Module 4: Adapting your classroom and teaching for ATTraining

4.1 Where do I start?

When you first learn that a student will receive AT, preparation is key to success. The following diagram offers some questions to help you think about how you will implement AT in your classroom. Even if you don’t have all the answers to these questions, they may be a good way for you to start the conversation with your principal or resource teacher.

4.2 Normalizing the experience for students

In the previous module, we established that you, the teacher, were the most important element in helping to normalize the experience for both the student using AT and the rest of the class. It is important to remember, above all, that each student is unique and may react differently to the introduction of AT. It is common for students to feel overwhelmed, anxious or even annoyed at the idea of having to learn something new, especially if they have had negative learning experiences in the past. As well, the student may fear the reactions of his or her peers.

Your approach needs to be flexible to adapt to the student’s needs. The main goals are to promote the student’s ability to access the curriculum, and to increase his or her independence and ability to actively participate in class. The following mind map offers some concrete ways to address the student’s self-doubt and possible concerns about peer reactions.

4.3 Incorporating AT into your lessons

There are many different types of AT to serve a wide variety of needs. In general, these can be grouped into seven functions. Our student videos are arranged according to these functions and we encourage you to watch the videos to get an understanding of the basic applications and how students can make use of them.

That said, doing a task is not the same as teaching it. Some tools lend themselves well to teaching in a group setting, while others are better suited for individual use. We organized the AT into these two categories, and prepared a reference page with some ideas for teaching strategies using each.

Because AT serves as an umbrella term for so many different tools and technologies, and teaching itself can involve a wide variety of subject-matter and age groups, there is no one best approach.

We prepared the following tips and ideas to help you explore options for various subject areas. You are the pedagogical experts and we hope that these ideas will help you become more confident in applying your own creativity to the use of ATs.

Ideas for implementing AT in your classroom by curriculum:

Social Sciences:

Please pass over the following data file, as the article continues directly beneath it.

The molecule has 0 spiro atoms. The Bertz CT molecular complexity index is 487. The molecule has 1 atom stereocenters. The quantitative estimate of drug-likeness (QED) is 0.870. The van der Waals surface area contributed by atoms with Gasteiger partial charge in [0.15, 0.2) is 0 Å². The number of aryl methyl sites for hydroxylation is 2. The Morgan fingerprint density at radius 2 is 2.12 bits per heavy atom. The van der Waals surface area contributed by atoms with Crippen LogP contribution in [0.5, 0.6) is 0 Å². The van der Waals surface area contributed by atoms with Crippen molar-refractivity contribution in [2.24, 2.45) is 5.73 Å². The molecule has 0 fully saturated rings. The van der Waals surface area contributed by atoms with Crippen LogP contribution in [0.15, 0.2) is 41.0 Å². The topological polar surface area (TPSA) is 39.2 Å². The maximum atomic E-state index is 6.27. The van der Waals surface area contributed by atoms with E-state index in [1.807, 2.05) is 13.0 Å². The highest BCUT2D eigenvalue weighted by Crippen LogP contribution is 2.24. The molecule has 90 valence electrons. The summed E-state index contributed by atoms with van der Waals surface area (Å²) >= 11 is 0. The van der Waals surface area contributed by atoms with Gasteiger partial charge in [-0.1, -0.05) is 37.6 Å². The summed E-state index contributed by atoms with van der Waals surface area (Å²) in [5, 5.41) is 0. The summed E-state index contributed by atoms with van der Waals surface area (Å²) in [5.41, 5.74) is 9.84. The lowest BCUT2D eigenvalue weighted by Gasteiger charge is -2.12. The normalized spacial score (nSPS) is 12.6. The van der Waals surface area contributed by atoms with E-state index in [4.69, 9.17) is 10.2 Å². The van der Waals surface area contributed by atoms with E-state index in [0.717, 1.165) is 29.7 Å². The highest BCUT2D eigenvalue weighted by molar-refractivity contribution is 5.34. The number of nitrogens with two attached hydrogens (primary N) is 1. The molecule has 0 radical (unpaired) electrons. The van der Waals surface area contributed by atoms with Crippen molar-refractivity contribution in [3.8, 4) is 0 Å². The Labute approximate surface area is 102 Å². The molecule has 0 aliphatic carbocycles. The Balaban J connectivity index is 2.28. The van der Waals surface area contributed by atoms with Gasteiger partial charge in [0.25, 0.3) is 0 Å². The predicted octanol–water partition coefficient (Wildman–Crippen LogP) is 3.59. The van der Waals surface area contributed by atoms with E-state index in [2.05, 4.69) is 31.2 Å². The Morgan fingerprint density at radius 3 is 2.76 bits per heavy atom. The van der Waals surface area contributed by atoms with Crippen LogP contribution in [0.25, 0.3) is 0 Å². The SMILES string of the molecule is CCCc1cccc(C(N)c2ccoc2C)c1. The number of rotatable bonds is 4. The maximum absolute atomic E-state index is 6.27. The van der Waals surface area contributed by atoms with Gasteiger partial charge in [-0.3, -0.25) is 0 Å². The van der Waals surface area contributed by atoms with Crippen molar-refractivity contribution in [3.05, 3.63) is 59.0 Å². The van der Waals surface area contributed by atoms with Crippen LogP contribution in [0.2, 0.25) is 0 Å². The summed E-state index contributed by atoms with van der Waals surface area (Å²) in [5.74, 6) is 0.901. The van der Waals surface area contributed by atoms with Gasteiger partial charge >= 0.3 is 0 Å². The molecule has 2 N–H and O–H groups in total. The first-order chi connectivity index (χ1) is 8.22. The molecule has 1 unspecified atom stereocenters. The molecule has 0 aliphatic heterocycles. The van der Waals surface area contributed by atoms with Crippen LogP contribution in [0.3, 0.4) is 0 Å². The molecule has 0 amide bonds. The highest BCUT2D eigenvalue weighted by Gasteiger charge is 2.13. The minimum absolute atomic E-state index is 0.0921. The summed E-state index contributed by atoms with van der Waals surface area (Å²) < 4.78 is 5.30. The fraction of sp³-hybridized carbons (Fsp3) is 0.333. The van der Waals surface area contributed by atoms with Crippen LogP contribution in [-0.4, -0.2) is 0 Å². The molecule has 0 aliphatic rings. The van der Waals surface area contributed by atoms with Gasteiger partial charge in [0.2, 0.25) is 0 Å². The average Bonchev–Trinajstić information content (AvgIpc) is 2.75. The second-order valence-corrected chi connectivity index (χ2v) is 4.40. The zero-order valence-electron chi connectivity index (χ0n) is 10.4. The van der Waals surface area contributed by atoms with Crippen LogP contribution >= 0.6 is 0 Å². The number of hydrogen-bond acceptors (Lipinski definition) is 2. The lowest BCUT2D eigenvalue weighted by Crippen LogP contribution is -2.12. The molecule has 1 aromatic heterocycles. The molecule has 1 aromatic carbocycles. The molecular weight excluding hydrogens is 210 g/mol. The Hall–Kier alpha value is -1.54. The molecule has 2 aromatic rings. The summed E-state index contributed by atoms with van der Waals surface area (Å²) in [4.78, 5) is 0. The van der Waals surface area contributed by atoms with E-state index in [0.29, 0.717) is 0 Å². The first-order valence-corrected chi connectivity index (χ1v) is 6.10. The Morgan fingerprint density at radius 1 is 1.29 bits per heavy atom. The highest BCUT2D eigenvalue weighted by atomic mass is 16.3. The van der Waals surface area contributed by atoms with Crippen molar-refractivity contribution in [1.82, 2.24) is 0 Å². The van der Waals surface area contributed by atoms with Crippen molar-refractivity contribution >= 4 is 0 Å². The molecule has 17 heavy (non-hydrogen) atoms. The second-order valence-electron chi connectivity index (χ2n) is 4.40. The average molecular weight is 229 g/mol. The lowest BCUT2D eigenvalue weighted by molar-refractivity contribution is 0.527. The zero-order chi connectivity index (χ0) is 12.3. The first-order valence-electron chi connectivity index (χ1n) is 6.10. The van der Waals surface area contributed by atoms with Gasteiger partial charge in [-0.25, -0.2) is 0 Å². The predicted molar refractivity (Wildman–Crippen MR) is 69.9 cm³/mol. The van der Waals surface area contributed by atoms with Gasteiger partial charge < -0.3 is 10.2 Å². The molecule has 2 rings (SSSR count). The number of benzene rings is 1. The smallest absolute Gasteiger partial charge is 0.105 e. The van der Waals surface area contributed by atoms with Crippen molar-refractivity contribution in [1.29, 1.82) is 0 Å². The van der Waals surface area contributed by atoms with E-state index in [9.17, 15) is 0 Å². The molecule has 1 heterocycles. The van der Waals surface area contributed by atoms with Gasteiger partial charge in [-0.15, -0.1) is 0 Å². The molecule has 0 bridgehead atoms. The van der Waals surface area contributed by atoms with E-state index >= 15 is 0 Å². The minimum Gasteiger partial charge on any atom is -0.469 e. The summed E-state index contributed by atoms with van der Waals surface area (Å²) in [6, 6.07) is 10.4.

Create mind maps of whole chapters with your students using an interactive whiteboard. This can serve to review and identify the most important aspects of the lesson. Students can be further engaged by choosing the images to add. When finished, the map can be printed.

Ask students to use software such as “Photostory” to create a project for their history lesson by using images they’ve found on the Canadian Archives website.

Language:
Help students use mind mapping to brainstorm and organize their ideas before starting to compose paragraphs.
Ask students to practice their creative thinking by creating a blog written from the perspective of a favourite character (this will also allow students who use word prediction software or speech-to-text to use these tools)

Science:

Present the carbon cycle in a mind map format, asking students to recreate it and add images found online. Alternatively, ask students to recreate it in a storyboard format. (One example of storyboard software is called Comic Life and it offers teachers more ideas on using storyboarding in their lessons.)

A research project can begin by asking students to find the relevant information from an article by first listening to it being read out loud using text-to-speech software. Important points can be identified using functions such as the highlighters and sticky notes. The final project can be presented in a website format.

Math:

Mind mapping can serve to illustrate math lessons, including the basics such as addition and subtraction, and show relationships represented in Venn Diagrams. (For more ideas on using mind mapping in math and other academic areas, explore templates created by other teachers.)

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Please send your contributions and ideas to:

Lee-Ann Scott
Director, Ottawa Volunteers in Education, Ottawa Network for Education
900 Morrison Drive, Suite 205
Ottawa, Ontario K2H 8K7
Tel: 613-366-3085 ext. 253
lscott@onfe-rope.ca